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Publication numberUS2493326 A
Publication typeGrant
Publication dateJan 3, 1950
Filing dateMar 1, 1949
Priority dateMar 1, 1949
Publication numberUS 2493326 A, US 2493326A, US-A-2493326, US2493326 A, US2493326A
InventorsJohn H Trinder
Original AssigneeJohn H Trinder
Export CitationBiBTeX, EndNote, RefMan
External Links: USPTO, USPTO Assignment, Espacenet
Tampon for control of intractable nasal hemorrhages
US 2493326 A
Abstract  available in
Images(1)
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Claims  available in
Description  (OCR text may contain errors)

Jan. 3, 1950 J. H. TRINDER 2,

TAMPON FOR CONTROL OF INTRACTABLE NASAL HEMORRHAGES Filed March 1, 1949 All? FILLED INFLA TED BAG POST- NASA L BAG Fig. 2.

POSITION OF BAGS WHEN ENTZR/NG NOSE.

.DEFMTED NEEDLE SELF SEAL/N6 RUBBEE 5 ,g Joli H Hinder.

BY SELF SEALING RUBBER i 5 ATTORNEY Patented Jan. 3, 1950 U Nil TED S TAT-ES PATENT OFFICE TAMPON FOR CONTROL OF INTRACTABLE 'NASAL HEMORRHAGES John H. Trinder, Washington, D. C.

ApplicationMarchl, 1949,?Serial'No. 79,073

Claims.

rhage is to pack the nasal passages with fibrous material such ascotton or sterile gauze. Dressings of this type are objectionable for three reasons, first, they must be changed every twentyfour hours or they tend to become rancid; :sec-

ond, they increase the liability of involvement of the middle-ear by reason of infection via the Eustachian tubes; and third, the removal of the old dressings and insertion of a fresh dressing frequentlybreaks the cloth and the hemorrhage Accordingly, one of the objects of the present invention is to provide an instrument in the form of a flexible rubber tube which may be inserted .in the nasal passage, after proper preparation-of the nasal membranes, and having spaced inflatable bags which, when the instrument is once in .place, may be readily inflated to block off the post-nasal as well as the intra-nasal portions of the nasal passage to form, in eifect, a dam in the zone of the bleeding to assist in the formation of a clot and, at the same time, prevent bleeding from the nose and mouth.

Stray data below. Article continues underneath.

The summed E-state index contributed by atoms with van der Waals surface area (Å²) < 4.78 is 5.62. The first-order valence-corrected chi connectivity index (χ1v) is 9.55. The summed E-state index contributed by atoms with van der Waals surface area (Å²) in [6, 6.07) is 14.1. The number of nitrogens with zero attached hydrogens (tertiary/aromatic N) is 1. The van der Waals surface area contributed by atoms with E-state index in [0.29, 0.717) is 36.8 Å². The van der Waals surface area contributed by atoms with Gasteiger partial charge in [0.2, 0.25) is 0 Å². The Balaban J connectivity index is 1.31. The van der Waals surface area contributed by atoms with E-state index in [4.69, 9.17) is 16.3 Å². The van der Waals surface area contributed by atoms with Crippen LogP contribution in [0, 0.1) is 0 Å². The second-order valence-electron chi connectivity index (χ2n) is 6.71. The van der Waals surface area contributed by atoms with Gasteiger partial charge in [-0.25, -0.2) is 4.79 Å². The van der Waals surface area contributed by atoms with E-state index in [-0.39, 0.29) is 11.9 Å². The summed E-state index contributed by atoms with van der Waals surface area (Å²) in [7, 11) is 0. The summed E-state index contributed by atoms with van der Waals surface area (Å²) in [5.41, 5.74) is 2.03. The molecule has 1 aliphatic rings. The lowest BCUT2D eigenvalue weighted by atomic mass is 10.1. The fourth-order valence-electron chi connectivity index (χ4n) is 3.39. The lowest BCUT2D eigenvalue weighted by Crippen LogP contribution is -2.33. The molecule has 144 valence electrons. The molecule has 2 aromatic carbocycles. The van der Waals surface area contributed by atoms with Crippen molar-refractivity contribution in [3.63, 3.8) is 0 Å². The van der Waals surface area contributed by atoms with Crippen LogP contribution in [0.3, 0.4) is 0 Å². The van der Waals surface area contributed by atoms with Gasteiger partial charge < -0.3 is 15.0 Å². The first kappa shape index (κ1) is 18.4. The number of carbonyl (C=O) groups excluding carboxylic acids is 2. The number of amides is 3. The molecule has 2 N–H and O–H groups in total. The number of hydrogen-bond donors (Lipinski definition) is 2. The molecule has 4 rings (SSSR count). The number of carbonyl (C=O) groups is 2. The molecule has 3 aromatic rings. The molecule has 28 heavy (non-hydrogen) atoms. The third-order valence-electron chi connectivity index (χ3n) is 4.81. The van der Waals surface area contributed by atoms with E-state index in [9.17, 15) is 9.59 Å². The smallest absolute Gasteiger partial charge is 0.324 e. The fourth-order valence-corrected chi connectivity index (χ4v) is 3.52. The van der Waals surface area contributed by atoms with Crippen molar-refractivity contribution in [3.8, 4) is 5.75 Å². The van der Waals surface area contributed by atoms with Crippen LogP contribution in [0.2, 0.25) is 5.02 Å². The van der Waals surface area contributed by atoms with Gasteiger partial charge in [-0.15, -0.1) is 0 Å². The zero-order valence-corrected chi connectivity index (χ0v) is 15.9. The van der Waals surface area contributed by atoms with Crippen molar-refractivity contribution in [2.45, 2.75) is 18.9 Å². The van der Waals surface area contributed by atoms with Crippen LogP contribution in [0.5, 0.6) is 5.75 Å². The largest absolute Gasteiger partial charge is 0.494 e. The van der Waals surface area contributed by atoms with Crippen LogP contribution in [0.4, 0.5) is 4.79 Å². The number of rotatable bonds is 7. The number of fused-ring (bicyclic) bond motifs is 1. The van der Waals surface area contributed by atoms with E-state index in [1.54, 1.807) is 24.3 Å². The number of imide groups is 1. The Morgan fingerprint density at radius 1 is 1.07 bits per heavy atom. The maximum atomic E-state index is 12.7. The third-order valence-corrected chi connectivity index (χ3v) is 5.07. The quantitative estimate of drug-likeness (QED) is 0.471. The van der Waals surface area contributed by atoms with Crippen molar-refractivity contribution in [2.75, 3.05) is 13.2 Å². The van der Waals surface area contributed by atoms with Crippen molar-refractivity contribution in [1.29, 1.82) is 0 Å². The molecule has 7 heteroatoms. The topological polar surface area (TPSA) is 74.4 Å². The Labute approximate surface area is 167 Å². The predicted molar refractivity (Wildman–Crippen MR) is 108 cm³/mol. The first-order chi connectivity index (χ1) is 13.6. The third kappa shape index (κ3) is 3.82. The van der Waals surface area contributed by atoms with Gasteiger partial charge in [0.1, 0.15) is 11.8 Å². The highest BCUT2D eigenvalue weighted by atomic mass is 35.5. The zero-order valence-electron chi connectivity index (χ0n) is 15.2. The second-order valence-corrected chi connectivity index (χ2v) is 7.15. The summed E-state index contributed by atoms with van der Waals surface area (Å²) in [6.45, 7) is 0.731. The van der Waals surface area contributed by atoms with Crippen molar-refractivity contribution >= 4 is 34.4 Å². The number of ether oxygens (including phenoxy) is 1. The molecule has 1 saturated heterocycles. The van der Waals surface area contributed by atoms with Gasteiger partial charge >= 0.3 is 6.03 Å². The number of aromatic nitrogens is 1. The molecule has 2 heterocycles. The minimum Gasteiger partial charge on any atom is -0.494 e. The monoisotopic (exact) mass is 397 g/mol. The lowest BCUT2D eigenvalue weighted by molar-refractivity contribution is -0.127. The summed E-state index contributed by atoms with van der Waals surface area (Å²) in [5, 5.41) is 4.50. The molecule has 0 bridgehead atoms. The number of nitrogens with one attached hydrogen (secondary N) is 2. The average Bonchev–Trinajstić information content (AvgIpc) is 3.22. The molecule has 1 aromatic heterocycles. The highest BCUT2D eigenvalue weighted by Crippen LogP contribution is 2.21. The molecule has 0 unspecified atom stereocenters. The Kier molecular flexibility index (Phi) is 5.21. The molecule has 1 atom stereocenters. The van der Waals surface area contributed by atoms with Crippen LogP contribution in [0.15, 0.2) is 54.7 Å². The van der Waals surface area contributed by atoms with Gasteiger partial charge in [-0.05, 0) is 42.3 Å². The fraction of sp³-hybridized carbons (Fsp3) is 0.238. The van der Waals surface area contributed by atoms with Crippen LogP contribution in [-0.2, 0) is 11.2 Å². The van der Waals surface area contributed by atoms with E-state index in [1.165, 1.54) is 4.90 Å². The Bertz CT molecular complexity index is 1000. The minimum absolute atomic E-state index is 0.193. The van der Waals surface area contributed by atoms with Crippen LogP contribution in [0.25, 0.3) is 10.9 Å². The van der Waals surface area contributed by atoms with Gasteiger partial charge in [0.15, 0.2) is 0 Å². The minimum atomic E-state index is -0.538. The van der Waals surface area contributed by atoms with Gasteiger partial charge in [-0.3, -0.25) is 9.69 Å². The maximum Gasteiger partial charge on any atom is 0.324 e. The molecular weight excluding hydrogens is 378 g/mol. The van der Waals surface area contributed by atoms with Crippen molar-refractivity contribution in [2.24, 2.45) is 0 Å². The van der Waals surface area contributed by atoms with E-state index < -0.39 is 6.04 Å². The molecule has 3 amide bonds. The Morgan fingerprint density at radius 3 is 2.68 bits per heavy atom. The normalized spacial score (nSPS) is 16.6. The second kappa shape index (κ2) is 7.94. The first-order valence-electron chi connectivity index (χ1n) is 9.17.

A further object of the invention is to provide a surgical instrument of the type set forth which is easy to manipulate in its initial deflated form, and which utilizes no metal valves for closing the inlet to the air passages once the bags are inflated, thereby avoiding discomfort'to the patient when the instrument is in place in the respect that the portions extending from the nose are not heavy and therefore do not impose weight when resting on the patients lips or face. In that connection, it .is proposed to provide theair passage inlets leading to the inflatable bags'with self-sealing rubber stoppers which may be pierced by an ordinary hypodermic needle connected to a bulb-type air pump, both elements being usually a part of doctors equipment. On removal of the needle the bags will remain inflated for an indefinite period of time. When it is desired to deflate the bags, it is only necessary to insert a hypodermic needle in each of the stoppers or plugs, the needle being detached from the pump tube, thereby to let the air in the bags escape.

Another object of the invention is-to provide instrument which may be made of surgical rubber throughout and which .is adapted to rubber molding techniques thereby to provide economical production.

set forth in the following description and claims, and illustrated in the accompanying drawings, in which:

Figure 1 is a diagrammatic view illustrating the-application of the invention;

Figure 2 is a perspective view of the instrument in its deflated form prior to insertion in the nasal passage;

Figure 3 is an enlarged detail sectional view illustrating the body of the instrument with :air passages formed therein leading to the inflatable bag elements;

Figure 4 is a detail view illustrating the manner of the insertion of a hollow needle in one of the self-sealing plugs to effect inflation of a selected bag element;

.Figure 5 is a detail cross section of a self- .sealing plug after the needle has been withdrawn.